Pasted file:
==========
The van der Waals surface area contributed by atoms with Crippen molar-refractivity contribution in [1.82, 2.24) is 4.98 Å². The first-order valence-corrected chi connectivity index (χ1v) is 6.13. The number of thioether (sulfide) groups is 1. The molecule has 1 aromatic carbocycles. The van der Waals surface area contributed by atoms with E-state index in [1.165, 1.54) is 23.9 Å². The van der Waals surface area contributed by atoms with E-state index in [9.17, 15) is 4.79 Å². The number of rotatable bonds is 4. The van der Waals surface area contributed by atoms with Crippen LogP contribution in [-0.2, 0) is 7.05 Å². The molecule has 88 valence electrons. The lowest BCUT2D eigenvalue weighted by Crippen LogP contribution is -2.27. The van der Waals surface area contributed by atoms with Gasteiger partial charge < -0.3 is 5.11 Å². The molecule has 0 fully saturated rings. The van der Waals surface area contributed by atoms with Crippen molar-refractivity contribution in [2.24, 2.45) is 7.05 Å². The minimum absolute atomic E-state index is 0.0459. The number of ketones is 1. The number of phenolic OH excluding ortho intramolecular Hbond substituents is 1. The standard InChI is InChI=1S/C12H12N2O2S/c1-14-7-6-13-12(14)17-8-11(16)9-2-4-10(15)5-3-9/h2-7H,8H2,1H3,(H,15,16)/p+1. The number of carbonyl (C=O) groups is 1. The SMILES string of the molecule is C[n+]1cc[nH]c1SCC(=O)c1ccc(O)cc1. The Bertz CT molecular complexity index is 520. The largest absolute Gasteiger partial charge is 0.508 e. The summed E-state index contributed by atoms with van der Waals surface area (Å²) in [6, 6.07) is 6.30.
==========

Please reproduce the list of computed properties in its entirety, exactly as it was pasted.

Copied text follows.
The van der Waals surface area contributed by atoms with Crippen molar-refractivity contribution in [1.82, 2.24) is 4.98 Å². The first-order valence-corrected chi connectivity index (χ1v) is 6.13. The number of thioether (sulfide) groups is 1. The molecule has 1 aromatic carbocycles. The van der Waals surface area contributed by atoms with E-state index in [1.165, 1.54) is 23.9 Å². The van der Waals surface area contributed by atoms with E-state index in [9.17, 15) is 4.79 Å². The number of rotatable bonds is 4. The van der Waals surface area contributed by atoms with Crippen LogP contribution in [-0.2, 0) is 7.05 Å². The molecule has 88 valence electrons. The lowest BCUT2D eigenvalue weighted by Crippen LogP contribution is -2.27. The van der Waals surface area contributed by atoms with Gasteiger partial charge < -0.3 is 5.11 Å². The molecule has 0 fully saturated rings. The van der Waals surface area contributed by atoms with Crippen molar-refractivity contribution in [2.24, 2.45) is 7.05 Å². The minimum absolute atomic E-state index is 0.0459. The number of ketones is 1. The number of phenolic OH excluding ortho intramolecular Hbond substituents is 1. The standard InChI is InChI=1S/C12H12N2O2S/c1-14-7-6-13-12(14)17-8-11(16)9-2-4-10(15)5-3-9/h2-7H,8H2,1H3,(H,15,16)/p+1. The number of carbonyl (C=O) groups is 1. The SMILES string of the molecule is C[n+]1cc[nH]c1SCC(=O)c1ccc(O)cc1. The Bertz CT molecular complexity index is 520. The largest absolute Gasteiger partial charge is 0.508 e. The summed E-state index contributed by atoms with van der Waals surface area (Å²) in [6, 6.07) is 6.30.